During a press conference Monday at Santa Fe ISD's administration building, Galveston County Sheriff Henry Trochesset revealed more about the timeline between the moment the shooter opened fire and when and how long officers engaged the suspect.
The sheriff says it took four minutes for police to get to the suspect. #SantaFeShooting— Pooja Lodhia (@PoojaOnTV) May 21, 2018
Trochesset said it took four minutes for Santa Fe ISD officers to begin engaging with the suspect on Friday.
By the end of the shooting, the suspect was trapped in a room and police were in a hallway.
The sheriff says the officer who was suppressing the shooter gave responding officers time to evacuate students, and get the suspect in custody.
In all, the sheriff says 200 law enforcement officers rushed to the school Friday to assist school district police. Police say the entire incident lasted about 25 minutes.
Dimitrios Pagourtzis is being held in the Galveston County Jail on suicide watch.
Trochesset also answered questions about whether the 10 killed and 13 injured might have been shot in the crossfire between the shooter and police.
"From what I see, I don't believe any of the individuals that were killed were from law enforcement," Trochesset said. "And I can't give you that full until the autopsy."
Alleged Santa Fe gunman Dimitrios Pagourtzis repeated 'another one bites the dust' amid carnage, survivor says
The gunman who opened fire inside Santa Fe High School Friday morning allegedly repeated "another one bites the dust" during the carnage, one survivor said.
"He was playing music, making jokes, had slogans and rhymes he kept saying," student Trenton Beazely said of the suspect on "Good Morning America." "Every time he'd kill someone he'd say, 'another one bites the dust.'"
Eight students and two teachers were shot and killed when 17-year-old Dimitrios Pagourtzis allegedly burst into an art room with a shotgun and a .38-caliber revolver, both of which appear to be legally owned by his father. Thirteen others were wounded.
Beazely first heard a singular "boom" that morning in art class, he said, which he figured was a textbook falling to the floor. Then he heard two more "booms," after which "everyone just started taking off running," he added.
Beazely broke into a room where they stored kilns but the gunman found them.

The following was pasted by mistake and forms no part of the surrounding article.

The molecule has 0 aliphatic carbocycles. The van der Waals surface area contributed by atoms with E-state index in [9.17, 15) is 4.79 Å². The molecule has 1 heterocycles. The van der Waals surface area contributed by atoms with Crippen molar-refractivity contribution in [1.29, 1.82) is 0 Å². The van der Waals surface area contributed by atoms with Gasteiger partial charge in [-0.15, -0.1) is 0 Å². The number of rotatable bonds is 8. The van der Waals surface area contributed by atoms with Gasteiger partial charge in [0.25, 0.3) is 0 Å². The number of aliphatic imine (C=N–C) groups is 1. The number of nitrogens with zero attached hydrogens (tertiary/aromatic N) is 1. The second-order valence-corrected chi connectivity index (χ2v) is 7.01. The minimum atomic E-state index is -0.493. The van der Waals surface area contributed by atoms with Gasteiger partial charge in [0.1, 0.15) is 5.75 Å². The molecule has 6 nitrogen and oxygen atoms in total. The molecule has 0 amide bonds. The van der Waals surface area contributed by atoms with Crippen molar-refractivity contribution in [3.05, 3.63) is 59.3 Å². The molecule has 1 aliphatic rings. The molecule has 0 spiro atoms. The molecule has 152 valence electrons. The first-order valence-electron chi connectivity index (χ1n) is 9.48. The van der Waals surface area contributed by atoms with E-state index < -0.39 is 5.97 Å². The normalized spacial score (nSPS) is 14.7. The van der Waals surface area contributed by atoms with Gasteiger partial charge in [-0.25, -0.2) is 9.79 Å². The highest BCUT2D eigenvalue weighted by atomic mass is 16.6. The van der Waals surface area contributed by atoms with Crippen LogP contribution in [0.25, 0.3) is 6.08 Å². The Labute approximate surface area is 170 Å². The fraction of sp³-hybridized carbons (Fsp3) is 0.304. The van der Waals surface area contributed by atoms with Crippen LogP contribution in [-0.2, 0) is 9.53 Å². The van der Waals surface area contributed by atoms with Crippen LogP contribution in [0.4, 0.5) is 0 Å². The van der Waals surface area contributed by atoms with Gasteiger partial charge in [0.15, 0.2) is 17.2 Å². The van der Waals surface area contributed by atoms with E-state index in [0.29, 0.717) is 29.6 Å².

"I could see him running, gun pointed at the door," he said.
As his adrenaline raced, Beazely said, he helped wrap wounds for a victim. It wasn't until after police rescued them that he realized he had been shot.
Another student, Rome Shubert, scaled a 7-foot wall as he fled during the shooting, initially not realizing he had been shot in the head, he said.
His mother, Sheri Shubert, "wailed" and "screamed" when she found out her son was in the hospital, she told "GMA."
But he wasn't critically hurt; the bullet went through the back of his head and out the side, Rome Shubert said on "GMA." If the wound was anywhere else, he said the doctors told him, he could have been paralyzed or killed.
The star baseball player at Santa Fe High School returned to the field the next day, he said, to "give a little feeling of hope." He wore the initials of the victims on his wrist as he played.
Standing with "GMA" co-anchor Michael Strahan as the sun rose over Santa Fe High School this morning, Beazely said he never thought a school shooting would happen there.
"You see it on the news happen at other schools, and it's sad until you actually end up experiencing it," he said.
Pagourtzis is in custody and has been charged with capital murder, officials said.
The suspect allegedly wrote in journals that he wanted to carry out the shooting and then commit suicide, but he gave himself up to authorities, according to Texas Gov. Greg Abbott, who called the shooting "one of the most heinous attacks that we've ever seen in the history of Texas schools."
ABC News contributed to this report.